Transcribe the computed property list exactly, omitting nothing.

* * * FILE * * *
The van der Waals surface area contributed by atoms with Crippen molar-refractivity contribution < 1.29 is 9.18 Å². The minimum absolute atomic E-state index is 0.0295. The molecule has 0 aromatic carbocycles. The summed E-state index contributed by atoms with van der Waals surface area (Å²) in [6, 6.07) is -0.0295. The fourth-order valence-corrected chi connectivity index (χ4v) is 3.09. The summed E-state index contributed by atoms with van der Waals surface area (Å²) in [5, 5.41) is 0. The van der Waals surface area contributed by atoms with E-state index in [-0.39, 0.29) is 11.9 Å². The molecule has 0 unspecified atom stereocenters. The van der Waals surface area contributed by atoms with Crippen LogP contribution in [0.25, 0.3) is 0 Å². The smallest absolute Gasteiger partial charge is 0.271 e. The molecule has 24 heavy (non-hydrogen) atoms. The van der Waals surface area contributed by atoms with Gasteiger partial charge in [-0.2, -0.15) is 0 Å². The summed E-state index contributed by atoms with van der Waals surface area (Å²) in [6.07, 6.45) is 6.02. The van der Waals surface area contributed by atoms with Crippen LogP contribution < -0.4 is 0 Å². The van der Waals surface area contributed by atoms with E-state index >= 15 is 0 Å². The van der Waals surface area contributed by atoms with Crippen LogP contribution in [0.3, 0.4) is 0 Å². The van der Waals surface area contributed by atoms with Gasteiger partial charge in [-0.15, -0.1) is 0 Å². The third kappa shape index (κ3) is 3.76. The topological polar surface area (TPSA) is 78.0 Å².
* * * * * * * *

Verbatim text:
The van der Waals surface area contributed by atoms with Crippen molar-refractivity contribution < 1.29 is 9.18 Å². The minimum absolute atomic E-state index is 0.0295. The molecule has 0 aromatic carbocycles. The summed E-state index contributed by atoms with van der Waals surface area (Å²) in [6, 6.07) is -0.0295. The fourth-order valence-corrected chi connectivity index (χ4v) is 3.09. The summed E-state index contributed by atoms with van der Waals surface area (Å²) in [5, 5.41) is 0. The van der Waals surface area contributed by atoms with E-state index in [-0.39, 0.29) is 11.9 Å². The molecule has 0 unspecified atom stereocenters. The van der Waals surface area contributed by atoms with Crippen LogP contribution in [0.25, 0.3) is 0 Å². The smallest absolute Gasteiger partial charge is 0.271 e. The molecule has 24 heavy (non-hydrogen) atoms. The van der Waals surface area contributed by atoms with Gasteiger partial charge in [-0.2, -0.15) is 0 Å². The summed E-state index contributed by atoms with van der Waals surface area (Å²) in [6.07, 6.45) is 6.02. The van der Waals surface area contributed by atoms with Crippen LogP contribution < -0.4 is 0 Å². The van der Waals surface area contributed by atoms with E-state index >= 15 is 0 Å². The van der Waals surface area contributed by atoms with Crippen LogP contribution in [0.3, 0.4) is 0 Å². The van der Waals surface area contributed by atoms with Gasteiger partial charge in [-0.15, -0.1) is 0 Å². The third kappa shape index (κ3) is 3.76. The topological polar surface area (TPSA) is 78.0 Å².